On the 31st of March, the lower house of the Afghan parliament overwhelmingly passed a resolution that rejected Karzai’s decree on the take-over of the ECC, saying that he did not have the authority to do so. The next day Karzai, at a public address, lashed out at the West saying, “There was fraud in presidential and provincial council elections—no doubt that there was a very widespread fraud, very widespread. But Afghans did not do this fraud. The foreigners did this fraud.”

He went on to say that such actions by foreigners, interfering in domestic affairs, have the risk of NATO being seen as “invaders,” and the insurgency becoming “a national resistance.”

Though he downplayed his remarks in the face of outrage amongst Western governments, he did not retract them. Two days later, the Afghanistan upper house (1/3 of which is appointed by Karzai) vetoed the lower house’s resolution, thus restoring the president’s authority to reappoint the ECC, which will be overseeing the all important parliamentary elections later this year.

What does it mean?

The Karzai regime did not just suddenly become tyrannical and corrupt; it has been like this since it was put into power by Western bayonets in 2001. However, it is only recently that the imperialist camp started to whip up opposition to the regime due to these factors. This is not just a coincidence. There is a real possibility that Karzai, and many in his clique, have lost faith in NATO’s ability to win this war and are drifting closer and closer towards the Taliban. This is a direct reflection of the bloody quagmire that Afghanistan has become for Western forces. The failure to progress militarily is, as we have said on many occasions, a direct reflection of the inability of capitalism to progress Afghanistan politically and economically.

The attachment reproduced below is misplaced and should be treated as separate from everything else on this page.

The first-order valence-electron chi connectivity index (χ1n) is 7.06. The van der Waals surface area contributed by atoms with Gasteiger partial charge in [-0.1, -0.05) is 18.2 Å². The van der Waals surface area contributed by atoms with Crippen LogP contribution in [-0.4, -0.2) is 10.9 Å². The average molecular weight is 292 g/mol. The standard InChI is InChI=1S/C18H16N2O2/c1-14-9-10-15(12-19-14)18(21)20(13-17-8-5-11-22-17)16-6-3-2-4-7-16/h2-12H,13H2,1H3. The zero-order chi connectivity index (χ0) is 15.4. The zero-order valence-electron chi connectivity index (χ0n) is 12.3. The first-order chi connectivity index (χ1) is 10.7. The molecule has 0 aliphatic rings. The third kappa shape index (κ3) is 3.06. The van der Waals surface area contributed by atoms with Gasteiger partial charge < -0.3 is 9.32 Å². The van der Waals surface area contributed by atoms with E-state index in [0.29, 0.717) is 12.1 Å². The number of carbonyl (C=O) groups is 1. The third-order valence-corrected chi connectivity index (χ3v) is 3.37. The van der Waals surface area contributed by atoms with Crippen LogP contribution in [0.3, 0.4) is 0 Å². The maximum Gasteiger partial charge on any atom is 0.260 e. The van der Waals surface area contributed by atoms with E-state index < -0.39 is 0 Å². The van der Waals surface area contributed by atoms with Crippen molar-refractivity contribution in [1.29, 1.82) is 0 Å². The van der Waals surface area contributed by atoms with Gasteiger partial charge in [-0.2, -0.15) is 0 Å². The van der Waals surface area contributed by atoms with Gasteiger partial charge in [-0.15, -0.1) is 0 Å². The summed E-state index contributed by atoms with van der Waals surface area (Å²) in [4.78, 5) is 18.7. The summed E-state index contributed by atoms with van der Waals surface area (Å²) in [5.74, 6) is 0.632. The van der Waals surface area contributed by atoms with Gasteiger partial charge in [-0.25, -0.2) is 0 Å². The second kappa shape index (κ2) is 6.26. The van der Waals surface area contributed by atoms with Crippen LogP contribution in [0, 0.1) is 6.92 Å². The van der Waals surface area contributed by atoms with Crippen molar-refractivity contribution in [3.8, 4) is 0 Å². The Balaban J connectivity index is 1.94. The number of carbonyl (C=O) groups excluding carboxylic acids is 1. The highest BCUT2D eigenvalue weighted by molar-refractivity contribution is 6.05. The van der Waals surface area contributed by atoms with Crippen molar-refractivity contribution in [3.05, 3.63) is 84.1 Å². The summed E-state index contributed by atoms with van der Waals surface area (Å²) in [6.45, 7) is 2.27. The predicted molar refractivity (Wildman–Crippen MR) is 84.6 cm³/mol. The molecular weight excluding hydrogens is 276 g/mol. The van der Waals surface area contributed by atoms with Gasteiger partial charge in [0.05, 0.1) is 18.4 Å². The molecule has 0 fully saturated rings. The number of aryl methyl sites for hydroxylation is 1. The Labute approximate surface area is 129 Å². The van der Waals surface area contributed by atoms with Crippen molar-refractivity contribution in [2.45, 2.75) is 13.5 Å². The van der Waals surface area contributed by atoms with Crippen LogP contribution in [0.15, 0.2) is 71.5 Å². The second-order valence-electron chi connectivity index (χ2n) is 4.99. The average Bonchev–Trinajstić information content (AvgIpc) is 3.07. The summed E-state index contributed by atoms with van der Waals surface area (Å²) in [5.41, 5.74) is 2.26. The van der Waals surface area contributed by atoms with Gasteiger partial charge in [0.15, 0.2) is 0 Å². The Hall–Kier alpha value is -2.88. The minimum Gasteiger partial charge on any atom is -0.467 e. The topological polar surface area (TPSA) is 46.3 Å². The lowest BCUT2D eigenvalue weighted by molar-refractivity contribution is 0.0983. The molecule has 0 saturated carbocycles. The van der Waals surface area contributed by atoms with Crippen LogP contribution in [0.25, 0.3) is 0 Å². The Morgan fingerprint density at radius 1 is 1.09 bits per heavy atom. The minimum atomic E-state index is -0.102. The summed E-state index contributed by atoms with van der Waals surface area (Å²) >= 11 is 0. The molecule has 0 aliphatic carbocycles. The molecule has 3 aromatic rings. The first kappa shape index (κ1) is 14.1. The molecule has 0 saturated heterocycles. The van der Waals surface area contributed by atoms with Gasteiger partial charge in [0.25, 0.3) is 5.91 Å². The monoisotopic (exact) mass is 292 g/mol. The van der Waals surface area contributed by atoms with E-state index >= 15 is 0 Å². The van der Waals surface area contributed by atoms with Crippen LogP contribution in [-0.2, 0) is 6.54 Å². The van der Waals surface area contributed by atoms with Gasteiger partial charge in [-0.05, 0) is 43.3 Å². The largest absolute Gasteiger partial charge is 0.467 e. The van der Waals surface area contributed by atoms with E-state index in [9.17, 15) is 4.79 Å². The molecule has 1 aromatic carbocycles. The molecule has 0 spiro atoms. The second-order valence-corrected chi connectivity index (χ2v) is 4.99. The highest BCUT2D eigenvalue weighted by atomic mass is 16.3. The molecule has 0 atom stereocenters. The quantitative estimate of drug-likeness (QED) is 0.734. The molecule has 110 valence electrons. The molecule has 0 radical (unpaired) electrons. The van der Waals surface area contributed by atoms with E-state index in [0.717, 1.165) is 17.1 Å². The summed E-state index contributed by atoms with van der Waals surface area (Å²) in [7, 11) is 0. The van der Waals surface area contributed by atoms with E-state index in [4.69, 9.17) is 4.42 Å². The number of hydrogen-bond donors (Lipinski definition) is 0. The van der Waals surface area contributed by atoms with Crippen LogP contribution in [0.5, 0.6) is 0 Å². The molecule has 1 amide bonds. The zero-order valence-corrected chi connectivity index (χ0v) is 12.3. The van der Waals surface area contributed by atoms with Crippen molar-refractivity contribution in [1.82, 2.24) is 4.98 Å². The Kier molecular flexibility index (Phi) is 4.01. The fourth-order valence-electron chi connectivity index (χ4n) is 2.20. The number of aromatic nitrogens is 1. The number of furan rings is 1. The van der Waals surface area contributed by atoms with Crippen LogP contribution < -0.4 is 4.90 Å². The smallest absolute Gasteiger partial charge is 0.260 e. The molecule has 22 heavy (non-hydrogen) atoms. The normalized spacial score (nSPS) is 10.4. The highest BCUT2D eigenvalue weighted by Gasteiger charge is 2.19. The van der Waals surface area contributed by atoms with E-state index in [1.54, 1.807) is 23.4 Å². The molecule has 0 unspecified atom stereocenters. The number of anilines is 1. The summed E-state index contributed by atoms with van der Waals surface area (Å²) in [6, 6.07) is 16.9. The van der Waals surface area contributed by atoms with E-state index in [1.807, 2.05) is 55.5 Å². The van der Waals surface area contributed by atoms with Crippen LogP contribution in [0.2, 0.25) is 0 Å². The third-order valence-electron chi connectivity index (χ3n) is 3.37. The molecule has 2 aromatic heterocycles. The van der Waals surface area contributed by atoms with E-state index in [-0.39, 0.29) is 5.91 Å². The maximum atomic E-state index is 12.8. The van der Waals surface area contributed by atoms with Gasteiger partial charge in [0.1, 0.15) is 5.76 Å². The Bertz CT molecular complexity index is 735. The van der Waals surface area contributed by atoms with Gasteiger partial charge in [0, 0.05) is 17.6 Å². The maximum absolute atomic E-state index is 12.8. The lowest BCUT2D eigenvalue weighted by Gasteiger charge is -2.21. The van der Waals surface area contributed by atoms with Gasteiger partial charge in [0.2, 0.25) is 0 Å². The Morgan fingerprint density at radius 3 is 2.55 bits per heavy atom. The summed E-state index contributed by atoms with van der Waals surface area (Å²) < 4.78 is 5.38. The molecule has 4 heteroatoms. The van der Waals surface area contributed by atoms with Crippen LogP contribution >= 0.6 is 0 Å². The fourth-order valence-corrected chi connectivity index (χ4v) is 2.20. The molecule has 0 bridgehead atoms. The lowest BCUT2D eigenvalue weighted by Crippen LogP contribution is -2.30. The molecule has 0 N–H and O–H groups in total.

Imperialism and the Taliban are two sides of the same coin. One is the military imposition of finance capital; the other is its twisted and reactionary offspring. Karzai is caught in the middle, trying to balance between the two sides. The tight rope he is walking may well turn into his noose. The fact is that all the fracturing and conflict between these various groups are representative of the inability of capitalism to provide anyway forward for regular Afghans other than endless war and grinding poverty.

Only the unity of the Afghan people with their comrades in Pakistan, Iran, and the Arab states into a Socialist Federation of the Middle East and Asia can provide a way forward. Only the pooling of resources and labour, under a democratic plan of production, can give the Afghan people employment, infrastructure, literacy, medical treatment, and other necessities so that they can, once and for all, end their country’s tragic history of foreign oppression and build a new, free and socialist Afghanistan.